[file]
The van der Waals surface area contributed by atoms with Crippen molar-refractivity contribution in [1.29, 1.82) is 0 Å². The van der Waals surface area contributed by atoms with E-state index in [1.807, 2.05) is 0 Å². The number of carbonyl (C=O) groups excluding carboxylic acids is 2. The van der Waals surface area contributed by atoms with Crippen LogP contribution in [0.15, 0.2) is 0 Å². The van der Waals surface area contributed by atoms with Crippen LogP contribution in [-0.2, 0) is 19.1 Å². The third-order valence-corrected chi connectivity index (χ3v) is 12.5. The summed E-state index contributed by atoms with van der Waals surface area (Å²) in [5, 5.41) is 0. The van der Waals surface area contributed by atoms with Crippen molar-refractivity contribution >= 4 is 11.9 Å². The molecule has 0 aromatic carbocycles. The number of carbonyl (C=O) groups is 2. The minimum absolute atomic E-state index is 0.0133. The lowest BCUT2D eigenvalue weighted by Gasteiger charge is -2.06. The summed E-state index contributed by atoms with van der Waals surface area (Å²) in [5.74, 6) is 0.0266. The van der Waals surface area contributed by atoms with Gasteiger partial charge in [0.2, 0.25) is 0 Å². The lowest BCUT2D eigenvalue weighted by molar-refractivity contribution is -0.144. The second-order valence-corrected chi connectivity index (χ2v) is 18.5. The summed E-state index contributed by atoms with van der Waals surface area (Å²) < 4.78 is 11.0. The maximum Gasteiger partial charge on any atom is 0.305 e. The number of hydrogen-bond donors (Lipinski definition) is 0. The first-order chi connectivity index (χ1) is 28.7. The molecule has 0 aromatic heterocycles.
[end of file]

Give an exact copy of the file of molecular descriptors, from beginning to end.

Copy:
The van der Waals surface area contributed by atoms with Crippen molar-refractivity contribution in [1.29, 1.82) is 0 Å². The van der Waals surface area contributed by atoms with E-state index in [1.807, 2.05) is 0 Å². The number of carbonyl (C=O) groups excluding carboxylic acids is 2. The van der Waals surface area contributed by atoms with Crippen LogP contribution in [0.15, 0.2) is 0 Å². The van der Waals surface area contributed by atoms with Crippen LogP contribution in [-0.2, 0) is 19.1 Å². The third-order valence-corrected chi connectivity index (χ3v) is 12.5. The summed E-state index contributed by atoms with van der Waals surface area (Å²) in [5, 5.41) is 0. The van der Waals surface area contributed by atoms with Crippen molar-refractivity contribution >= 4 is 11.9 Å². The molecule has 0 aromatic carbocycles. The number of carbonyl (C=O) groups is 2. The minimum absolute atomic E-state index is 0.0133. The lowest BCUT2D eigenvalue weighted by Gasteiger charge is -2.06. The summed E-state index contributed by atoms with van der Waals surface area (Å²) in [5.74, 6) is 0.0266. The van der Waals surface area contributed by atoms with Gasteiger partial charge in [0.2, 0.25) is 0 Å². The lowest BCUT2D eigenvalue weighted by molar-refractivity contribution is -0.144. The second-order valence-corrected chi connectivity index (χ2v) is 18.5. The summed E-state index contributed by atoms with van der Waals surface area (Å²) < 4.78 is 11.0. The maximum Gasteiger partial charge on any atom is 0.305 e. The number of hydrogen-bond donors (Lipinski definition) is 0. The first-order chi connectivity index (χ1) is 28.7. The molecule has 0 aromatic heterocycles.